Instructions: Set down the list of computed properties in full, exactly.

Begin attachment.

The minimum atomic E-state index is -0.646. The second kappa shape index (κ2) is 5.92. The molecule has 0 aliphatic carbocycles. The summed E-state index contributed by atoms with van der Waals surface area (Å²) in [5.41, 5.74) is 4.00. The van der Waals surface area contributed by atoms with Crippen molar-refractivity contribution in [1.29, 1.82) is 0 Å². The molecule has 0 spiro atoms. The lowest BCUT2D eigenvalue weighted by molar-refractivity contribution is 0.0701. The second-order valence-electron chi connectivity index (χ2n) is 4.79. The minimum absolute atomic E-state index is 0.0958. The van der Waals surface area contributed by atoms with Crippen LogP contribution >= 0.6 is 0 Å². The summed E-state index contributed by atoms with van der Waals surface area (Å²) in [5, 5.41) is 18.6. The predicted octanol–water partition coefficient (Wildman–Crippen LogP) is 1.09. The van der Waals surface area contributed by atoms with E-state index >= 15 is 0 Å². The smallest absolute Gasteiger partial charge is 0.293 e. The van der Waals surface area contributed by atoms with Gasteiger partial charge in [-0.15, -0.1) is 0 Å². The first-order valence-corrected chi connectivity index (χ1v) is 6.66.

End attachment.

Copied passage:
The minimum atomic E-state index is -0.646. The second kappa shape index (κ2) is 5.92. The molecule has 0 aliphatic carbocycles. The summed E-state index contributed by atoms with van der Waals surface area (Å²) in [5.41, 5.74) is 4.00. The van der Waals surface area contributed by atoms with Crippen molar-refractivity contribution in [1.29, 1.82) is 0 Å². The molecule has 0 spiro atoms. The lowest BCUT2D eigenvalue weighted by molar-refractivity contribution is 0.0701. The second-order valence-electron chi connectivity index (χ2n) is 4.79. The minimum absolute atomic E-state index is 0.0958. The van der Waals surface area contributed by atoms with Crippen LogP contribution >= 0.6 is 0 Å². The summed E-state index contributed by atoms with van der Waals surface area (Å²) in [5, 5.41) is 18.6. The predicted octanol–water partition coefficient (Wildman–Crippen LogP) is 1.09. The van der Waals surface area contributed by atoms with E-state index >= 15 is 0 Å². The smallest absolute Gasteiger partial charge is 0.293 e. The van der Waals surface area contributed by atoms with Gasteiger partial charge in [-0.15, -0.1) is 0 Å². The first-order valence-corrected chi connectivity index (χ1v) is 6.66.